Hickenlooper fires the first shot, Farrar the last

Jerry McBride/Durango Herald

While defending champion Levi Leipheimer and Fort Lewis College alumnus Tom Danielson adjust their helmet straps, the rest of the field gets ready for the downtown Durango start of Stage 1 of the USA Pro Cycling Challenge on Monday. Exergy’s Fred Rodriguez finished fourth in the first stage bunch sprint in downtown Telluride.

By Ryan Owens Herald staff writer

With a pop from Governor John Hickenlooper’s starter’s pistol, the USA Pro Cycling Challenge began rolling through Durango toward its intended Stage 1 target of Telluride, where Garmin-Sharp-Barracuda’s Tyler Farrar won a late sprint in the final kilometer to take the opening stage in 4 hours, 42 minutes, 48 seconds.

A varied group of riders built a lead of more than five minutes in the race’s middle section before the shakeup at Lizard Head Pass.

Tom Danielson, who finished as part of a massive group behind his teammate, Farrar, went on a solo breakaway near the end of the day’s second big climb, cresting Lizard Head Pass first to pick up 10 more King of the Mountain points en route to taking the red polka-dotted jersey. But as he crested, the peloton closed to within 45 seconds of the lead, nearly erasing the sizeable lead the breakaway group amassed earlier in the race.

The other breakaway group – Peter Stetina, Vincenzo Nibali and Eduard Beltran – caught up to Danielson as the peloton continued to close.

Stetina and Danielson then broke away alone and built a 30-second lead on the peloton and were the first two to hit the Alta King of the Mountain line. But the peloton caught the breakaway with just 2.8 miles to go, setting up a sprint finish into Telluride.

As the riders finished their two parade laps in downtown Durango, they spun around Fort Lewis College and Florida Road on the way out of Durango.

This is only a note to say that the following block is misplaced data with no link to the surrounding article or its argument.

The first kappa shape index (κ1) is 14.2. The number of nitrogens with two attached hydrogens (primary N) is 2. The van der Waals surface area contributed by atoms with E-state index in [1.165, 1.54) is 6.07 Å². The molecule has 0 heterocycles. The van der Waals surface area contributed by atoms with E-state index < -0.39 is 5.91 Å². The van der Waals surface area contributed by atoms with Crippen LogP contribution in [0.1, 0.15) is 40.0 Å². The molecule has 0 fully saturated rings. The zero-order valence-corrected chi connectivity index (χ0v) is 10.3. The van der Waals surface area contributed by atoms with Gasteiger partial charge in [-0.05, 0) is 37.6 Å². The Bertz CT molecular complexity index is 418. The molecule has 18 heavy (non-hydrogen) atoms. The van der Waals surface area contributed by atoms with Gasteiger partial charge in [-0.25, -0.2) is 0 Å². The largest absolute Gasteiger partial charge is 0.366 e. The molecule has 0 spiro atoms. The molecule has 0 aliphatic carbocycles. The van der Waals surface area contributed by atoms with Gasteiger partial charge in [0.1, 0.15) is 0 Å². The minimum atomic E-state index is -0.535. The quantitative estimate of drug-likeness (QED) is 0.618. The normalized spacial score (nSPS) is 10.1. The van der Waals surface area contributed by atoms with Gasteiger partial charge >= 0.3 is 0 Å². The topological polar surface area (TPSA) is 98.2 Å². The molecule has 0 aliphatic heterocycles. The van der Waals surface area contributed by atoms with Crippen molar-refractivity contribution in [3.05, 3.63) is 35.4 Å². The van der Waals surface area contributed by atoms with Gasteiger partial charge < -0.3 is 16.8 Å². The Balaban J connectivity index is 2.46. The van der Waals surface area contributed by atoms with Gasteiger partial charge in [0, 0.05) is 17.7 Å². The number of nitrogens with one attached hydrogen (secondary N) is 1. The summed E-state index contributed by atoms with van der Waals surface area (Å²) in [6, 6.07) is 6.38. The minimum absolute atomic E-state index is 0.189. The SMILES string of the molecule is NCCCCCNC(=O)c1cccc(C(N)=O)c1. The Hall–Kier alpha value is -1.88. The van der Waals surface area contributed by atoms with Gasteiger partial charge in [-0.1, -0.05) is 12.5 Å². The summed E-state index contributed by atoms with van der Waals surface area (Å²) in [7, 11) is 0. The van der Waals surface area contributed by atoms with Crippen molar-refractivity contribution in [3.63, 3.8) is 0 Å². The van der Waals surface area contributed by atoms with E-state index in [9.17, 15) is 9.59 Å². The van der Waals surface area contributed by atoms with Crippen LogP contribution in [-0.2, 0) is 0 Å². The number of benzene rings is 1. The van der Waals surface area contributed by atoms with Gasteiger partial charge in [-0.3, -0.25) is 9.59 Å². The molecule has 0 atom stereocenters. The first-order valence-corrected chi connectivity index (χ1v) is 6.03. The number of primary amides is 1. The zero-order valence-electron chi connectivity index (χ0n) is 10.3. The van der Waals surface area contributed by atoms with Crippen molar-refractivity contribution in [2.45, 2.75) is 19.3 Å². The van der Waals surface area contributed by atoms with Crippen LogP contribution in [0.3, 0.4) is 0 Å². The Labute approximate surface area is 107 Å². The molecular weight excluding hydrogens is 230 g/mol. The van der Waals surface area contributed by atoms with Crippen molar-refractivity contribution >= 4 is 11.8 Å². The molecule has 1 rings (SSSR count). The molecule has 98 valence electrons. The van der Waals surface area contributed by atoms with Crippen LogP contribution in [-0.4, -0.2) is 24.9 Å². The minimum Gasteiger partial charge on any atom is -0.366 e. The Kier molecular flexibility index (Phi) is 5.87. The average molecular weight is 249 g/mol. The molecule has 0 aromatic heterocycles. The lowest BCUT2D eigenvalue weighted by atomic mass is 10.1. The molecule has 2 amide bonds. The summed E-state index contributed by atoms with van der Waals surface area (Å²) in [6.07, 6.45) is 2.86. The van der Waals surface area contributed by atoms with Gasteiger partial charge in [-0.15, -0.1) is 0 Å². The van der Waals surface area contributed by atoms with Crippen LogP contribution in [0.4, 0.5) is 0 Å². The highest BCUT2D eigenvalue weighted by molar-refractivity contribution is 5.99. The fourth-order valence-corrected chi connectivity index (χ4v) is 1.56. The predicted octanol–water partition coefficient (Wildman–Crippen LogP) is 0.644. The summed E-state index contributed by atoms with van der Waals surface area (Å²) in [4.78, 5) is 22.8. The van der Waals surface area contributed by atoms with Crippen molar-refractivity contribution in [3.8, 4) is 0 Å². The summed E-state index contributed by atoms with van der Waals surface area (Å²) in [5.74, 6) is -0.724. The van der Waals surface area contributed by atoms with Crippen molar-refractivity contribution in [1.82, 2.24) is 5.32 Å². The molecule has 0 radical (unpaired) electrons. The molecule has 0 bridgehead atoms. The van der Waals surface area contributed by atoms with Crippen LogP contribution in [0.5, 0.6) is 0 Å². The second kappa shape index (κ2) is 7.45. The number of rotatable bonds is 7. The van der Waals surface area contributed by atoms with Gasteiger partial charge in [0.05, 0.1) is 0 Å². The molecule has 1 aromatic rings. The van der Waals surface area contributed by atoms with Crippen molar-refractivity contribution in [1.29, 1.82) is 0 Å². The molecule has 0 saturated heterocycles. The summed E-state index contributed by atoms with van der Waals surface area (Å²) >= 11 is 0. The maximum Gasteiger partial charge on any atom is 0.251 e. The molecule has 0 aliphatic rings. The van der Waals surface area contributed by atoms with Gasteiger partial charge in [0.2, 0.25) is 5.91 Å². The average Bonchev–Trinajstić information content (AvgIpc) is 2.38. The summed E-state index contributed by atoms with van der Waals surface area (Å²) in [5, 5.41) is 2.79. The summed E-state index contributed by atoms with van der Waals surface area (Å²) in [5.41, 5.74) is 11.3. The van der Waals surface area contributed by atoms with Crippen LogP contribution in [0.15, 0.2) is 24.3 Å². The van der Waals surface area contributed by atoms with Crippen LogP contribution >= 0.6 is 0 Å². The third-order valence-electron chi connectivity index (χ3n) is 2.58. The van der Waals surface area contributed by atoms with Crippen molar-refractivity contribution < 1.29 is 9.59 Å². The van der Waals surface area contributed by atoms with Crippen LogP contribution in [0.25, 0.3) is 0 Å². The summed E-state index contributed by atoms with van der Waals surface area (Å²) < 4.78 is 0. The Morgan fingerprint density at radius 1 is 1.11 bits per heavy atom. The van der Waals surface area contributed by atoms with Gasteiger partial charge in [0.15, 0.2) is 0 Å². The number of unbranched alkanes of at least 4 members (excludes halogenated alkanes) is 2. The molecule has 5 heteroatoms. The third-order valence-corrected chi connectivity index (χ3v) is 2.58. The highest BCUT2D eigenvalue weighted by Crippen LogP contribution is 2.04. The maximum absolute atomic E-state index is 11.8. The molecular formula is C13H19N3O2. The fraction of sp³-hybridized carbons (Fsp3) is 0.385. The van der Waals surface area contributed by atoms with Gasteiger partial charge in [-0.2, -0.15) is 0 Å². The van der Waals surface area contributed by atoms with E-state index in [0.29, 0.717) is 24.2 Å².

Dave Hagen, for one, finally could breathe easy.

The director of cycling at Fort Lewis College doubled as co-technical director for this event, and he said seeing months and months of preparation finally come to fruition Monday was as rewarding as it gets.

“It’s amazing to see it all happen and come together. It’s awesome,” Hagen said.

Riders from 16 teams completed two parade laps through crowded downtown streets as Joe Walsh’s “Rocky Mountain Way” blared appropriately in the background. They then set off up the Front Hill toward FLC, took a spin on Rim Drive and North College Drive, cut down Florida Road, then sprinted downtown for the first of two sprint primes to determine the first rider to wear the green jersey as the race’s best sprinter.

The first Sprint Line was won by Garmin-Sharp-Barracuda’s Nathan Haas, a 23-year-old cyclist from Australia. He earned five points toward claiming the jersey, while Javier Eduardo Gomez Piñeda took three points and Martin Velits one.

Serghei Tvetcov of Team Exergy won the second sprint prime in downtown Dolores.

Danielson, an FLC alumnus, was part of an early breakaway of 22 riders that built a 15-second lead near Hesperus. Andrew Bajadali of Team Optum was first up Hesperus Hill, earning eight points toward the King of the Mountain jersey. Freddy Piamonte earned seven, Matt Cooke six and Danielson five.

As for the opening ride through Durango, Hagen said he was pleased with the crowds. Those in attendance near the starting line included Major League Baseball’s all-time and single-season home run leader Barry Bonds, FLC athletic director Gary Hunter, Durango DEVO coach Chad Cheeney, a gentleman in a rainbow wig and angel wings, Captain America and FLC mascot Skyler the Skyhawk.

“I mean, standing up here and seeing 10-deep all the way down to Fifth Avenue ... that’s what we planned for; that’s what we worked so hard for was to make it a great experience for all those people,” Hagen said.

This week proved to be one of the longest for Hagen and Co. since they began preparations on the stage’s Durango section in January. Among the details to be ironed out in that time period included parking passes, portable toilets, the course and more, while his staff, led by Cathy Craig, had to manage more than 400 volunteers.

“To try to plan for 30 thousand spectators, that was our job,” Hagen said. “It was a lot of work. This week was a 60-hour week.”

Almost as quickly as the race began and after all the preparation, the cyclists were gone in a blur. The kickoff now is over, and Durango has passed the baton to Telluride.

Time will tell if it’ll be passed back next year.


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